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How to Design for the Future of Architectural Technology

By Maria Lorena Lehman — Get more articles like this sent to your email HERE.

‍© Image Credit: denisismagilov | Fotolia

Experiencing Technology within Environments

Have you ever experienced a building that was painful? This is a building that may have been designed well in some ways, but it lacked the proper integration of architectural technology. You see, when technology is tacked on within an environment as an afterthought, the space will likely suffer in its ability to provide an experience that empowers occupants – from a multi-sensory design perspective.

Much work goes into an architectural design, from concept formulation to design development and beyond. But all of this design vision and planning can quickly lose effect once built and in use if technology is not factored and integrated well. For example, many technologies emit noise that is often unwanted and is heard at the wrong times (while one is trying to sleep, relax, or even carry through with an activity). Have you ever heard the annoying hum of an air conditioner overpower the sound from a television? This is a simple example of how poorly integrated technologies can even compete with one another in effort to provide occupants with what they need. Yet, they conflict as their functions each deter from the other’s goals.

Strategically Designing with Technology

As you design your environments, you need to be aware of how best to think about and integrate technologies. After all, when well integrated from a strategic multi-sensory standpoint, technology can often help an environment by expanding what it can do for occupants. The key is for you as an environmental designer to gain deep undestanding into the caveats and opportunities of technology integration. Technology brings with it many conditions that can benefit or deter your designs. And as new technologies emerge, it becomes evermore important to stay ahead of the curve, by understanding how to most strategically leverage the advantages and opportunities that technologies bring.

The Future of Environments that Leverage Technology

My new book entitled Adapative Sensory Environments will teach you how to design forward-thinking architecture that uses new technologies in very creative and strategic ways. This book has just been published and I highly recommend it to you as it will expand the way you think about cutting-edge multi-sensory environments of the future. You will see that technology, when integrated well, can really bring optimal benefit for occupants within environments. But again, the key is to integrate technology properly. And to do this, you need to gain that deep understanding behind how and why it can enhance a design, instead of setting it back. Again, my new book Adaptive Sensory Environments will guide you in creative and insightful ways.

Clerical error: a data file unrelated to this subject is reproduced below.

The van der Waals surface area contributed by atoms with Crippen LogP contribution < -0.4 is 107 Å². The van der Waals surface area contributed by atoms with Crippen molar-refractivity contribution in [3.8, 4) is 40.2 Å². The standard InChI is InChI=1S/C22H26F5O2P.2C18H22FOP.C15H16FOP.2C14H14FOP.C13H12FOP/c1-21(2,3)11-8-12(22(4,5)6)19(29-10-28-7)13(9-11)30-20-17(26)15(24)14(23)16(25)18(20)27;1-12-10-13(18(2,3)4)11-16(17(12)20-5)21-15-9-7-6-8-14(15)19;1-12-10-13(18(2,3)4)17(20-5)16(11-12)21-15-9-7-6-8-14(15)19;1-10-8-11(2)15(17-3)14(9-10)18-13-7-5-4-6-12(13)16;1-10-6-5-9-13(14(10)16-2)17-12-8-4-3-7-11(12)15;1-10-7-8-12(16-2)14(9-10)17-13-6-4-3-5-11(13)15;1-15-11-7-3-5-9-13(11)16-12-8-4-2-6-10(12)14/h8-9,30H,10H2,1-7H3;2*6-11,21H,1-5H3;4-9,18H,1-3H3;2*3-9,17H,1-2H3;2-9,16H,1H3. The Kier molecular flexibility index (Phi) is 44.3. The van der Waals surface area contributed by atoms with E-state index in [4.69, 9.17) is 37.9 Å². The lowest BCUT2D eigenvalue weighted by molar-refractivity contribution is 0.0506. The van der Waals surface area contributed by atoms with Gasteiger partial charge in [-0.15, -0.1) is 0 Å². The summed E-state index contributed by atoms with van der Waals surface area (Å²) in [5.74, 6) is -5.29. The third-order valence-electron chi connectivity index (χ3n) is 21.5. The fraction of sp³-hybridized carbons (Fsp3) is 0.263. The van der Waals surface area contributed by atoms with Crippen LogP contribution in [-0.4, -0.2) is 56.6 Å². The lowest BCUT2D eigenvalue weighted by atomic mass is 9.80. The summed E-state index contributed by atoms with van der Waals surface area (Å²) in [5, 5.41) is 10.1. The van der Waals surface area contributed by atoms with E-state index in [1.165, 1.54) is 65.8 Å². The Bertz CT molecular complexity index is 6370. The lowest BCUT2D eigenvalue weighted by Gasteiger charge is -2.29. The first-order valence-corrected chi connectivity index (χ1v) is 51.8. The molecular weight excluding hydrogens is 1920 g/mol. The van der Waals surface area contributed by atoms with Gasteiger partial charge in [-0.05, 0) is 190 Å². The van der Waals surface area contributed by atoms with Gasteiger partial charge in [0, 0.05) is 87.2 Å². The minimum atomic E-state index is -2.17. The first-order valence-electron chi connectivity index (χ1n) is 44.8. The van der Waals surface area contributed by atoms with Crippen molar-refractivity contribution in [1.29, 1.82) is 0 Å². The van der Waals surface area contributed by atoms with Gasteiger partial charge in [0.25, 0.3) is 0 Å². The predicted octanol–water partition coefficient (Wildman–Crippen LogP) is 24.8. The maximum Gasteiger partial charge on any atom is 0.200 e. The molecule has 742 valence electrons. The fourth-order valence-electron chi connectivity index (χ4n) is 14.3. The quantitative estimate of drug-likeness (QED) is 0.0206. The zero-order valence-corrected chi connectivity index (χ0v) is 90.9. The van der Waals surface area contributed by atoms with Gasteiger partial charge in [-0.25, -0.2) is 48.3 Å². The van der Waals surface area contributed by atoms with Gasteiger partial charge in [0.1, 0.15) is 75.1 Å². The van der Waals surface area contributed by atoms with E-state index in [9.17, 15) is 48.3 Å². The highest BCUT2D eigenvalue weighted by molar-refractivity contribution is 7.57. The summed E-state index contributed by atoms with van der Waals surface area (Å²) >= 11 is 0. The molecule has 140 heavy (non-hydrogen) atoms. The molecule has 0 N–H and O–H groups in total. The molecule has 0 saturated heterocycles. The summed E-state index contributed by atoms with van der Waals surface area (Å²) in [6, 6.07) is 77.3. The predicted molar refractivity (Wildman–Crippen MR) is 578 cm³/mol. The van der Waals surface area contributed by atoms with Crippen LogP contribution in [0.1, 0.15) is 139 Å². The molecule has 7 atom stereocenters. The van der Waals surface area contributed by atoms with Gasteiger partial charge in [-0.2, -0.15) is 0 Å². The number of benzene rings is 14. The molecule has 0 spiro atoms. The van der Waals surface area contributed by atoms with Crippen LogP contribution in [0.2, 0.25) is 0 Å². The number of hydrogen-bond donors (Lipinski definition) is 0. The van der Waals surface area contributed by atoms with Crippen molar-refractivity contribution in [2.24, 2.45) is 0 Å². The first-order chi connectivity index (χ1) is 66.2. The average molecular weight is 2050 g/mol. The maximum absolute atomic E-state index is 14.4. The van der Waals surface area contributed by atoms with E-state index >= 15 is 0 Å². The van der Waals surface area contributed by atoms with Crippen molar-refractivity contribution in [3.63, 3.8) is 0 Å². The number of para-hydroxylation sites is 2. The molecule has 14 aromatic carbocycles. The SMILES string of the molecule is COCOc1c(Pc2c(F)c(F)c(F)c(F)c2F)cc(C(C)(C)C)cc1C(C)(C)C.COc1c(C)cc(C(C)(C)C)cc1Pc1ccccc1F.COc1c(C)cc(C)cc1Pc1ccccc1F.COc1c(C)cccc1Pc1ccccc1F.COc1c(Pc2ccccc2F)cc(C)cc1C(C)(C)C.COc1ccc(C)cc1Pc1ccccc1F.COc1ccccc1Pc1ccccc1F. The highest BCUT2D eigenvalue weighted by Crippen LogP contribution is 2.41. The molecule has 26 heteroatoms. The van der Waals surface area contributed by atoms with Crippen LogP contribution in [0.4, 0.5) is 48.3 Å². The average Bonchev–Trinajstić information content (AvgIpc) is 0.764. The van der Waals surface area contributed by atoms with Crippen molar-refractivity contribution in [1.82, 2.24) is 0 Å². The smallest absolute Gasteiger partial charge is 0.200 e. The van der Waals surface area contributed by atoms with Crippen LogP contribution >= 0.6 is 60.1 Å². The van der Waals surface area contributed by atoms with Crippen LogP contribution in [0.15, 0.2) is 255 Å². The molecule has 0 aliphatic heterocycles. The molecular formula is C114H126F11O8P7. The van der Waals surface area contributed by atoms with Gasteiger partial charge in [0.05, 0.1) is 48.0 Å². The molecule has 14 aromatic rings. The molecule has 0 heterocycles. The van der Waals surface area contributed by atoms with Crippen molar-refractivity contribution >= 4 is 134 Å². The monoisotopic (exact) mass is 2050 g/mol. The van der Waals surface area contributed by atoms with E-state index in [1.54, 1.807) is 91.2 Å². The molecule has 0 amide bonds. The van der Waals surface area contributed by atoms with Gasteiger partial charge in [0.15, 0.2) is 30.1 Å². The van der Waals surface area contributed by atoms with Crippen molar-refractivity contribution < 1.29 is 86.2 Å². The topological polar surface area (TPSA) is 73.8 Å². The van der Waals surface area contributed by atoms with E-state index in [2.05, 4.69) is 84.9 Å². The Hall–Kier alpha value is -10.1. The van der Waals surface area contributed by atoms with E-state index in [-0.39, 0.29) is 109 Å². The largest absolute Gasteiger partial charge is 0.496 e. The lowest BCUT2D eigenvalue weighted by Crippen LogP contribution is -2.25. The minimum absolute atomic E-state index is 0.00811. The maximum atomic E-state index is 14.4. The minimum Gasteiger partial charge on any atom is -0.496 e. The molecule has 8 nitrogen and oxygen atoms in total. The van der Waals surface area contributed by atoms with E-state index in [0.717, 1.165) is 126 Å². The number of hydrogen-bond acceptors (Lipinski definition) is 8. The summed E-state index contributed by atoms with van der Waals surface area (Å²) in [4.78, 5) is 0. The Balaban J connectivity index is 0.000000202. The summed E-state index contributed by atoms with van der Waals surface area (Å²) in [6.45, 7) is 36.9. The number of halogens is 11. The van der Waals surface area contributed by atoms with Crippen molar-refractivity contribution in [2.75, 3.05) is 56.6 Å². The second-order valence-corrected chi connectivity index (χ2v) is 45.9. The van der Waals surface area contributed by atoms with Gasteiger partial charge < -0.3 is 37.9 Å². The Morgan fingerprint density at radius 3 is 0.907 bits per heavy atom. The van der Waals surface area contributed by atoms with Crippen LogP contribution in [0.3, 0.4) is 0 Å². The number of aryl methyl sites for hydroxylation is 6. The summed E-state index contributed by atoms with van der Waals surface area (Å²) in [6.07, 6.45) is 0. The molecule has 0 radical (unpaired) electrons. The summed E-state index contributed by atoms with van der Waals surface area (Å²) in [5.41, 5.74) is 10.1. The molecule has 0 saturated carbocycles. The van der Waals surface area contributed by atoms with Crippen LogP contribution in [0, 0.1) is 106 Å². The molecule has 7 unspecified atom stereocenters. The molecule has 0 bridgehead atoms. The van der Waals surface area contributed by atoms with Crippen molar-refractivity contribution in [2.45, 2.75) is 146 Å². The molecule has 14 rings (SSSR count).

To learn more about my new book or to order a copy of Adaptive Sensory Environments, please visit: AdaptiveSensoryEnvironments.com.

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Maria: I came across your website through a reference in today's Architect Weekly ezine and am delighted I did. I'll bookmark your site and check back often. I read the first article and then the second and thirty minutes later realized how much time had passed. I've been practicing for thirty years and have always missed the stimulation of academia. I find each of your brief dissertations sort of like a day in design studio. Thanks for the inspiration.

Ron Ward
AI Group Design
I am excited to see you touch a vein of values in architecture, I have been chasing myself for years. Your depth of involvement in these very deep subjects is really beautiful and passionately dealt with and well written. Sound, color and value, shape, texture, scale, smell.... all definitive measures of the spaces we should be alert to. [...] I will savor the rest of your investigation of sensuality in architecture. I'm Glad I found you.

Dennis McLaughlin
McLaughlin Architect
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Maria Lorena Lehman is a multi award-winning visionary author, designer, and educator from the United States. Maria holds a Bachelor of Architecture with Honors from Virginia Tech and a Master in Design with Distinction from Harvard University Graduate School of Design. CLICK HERE to learn more.

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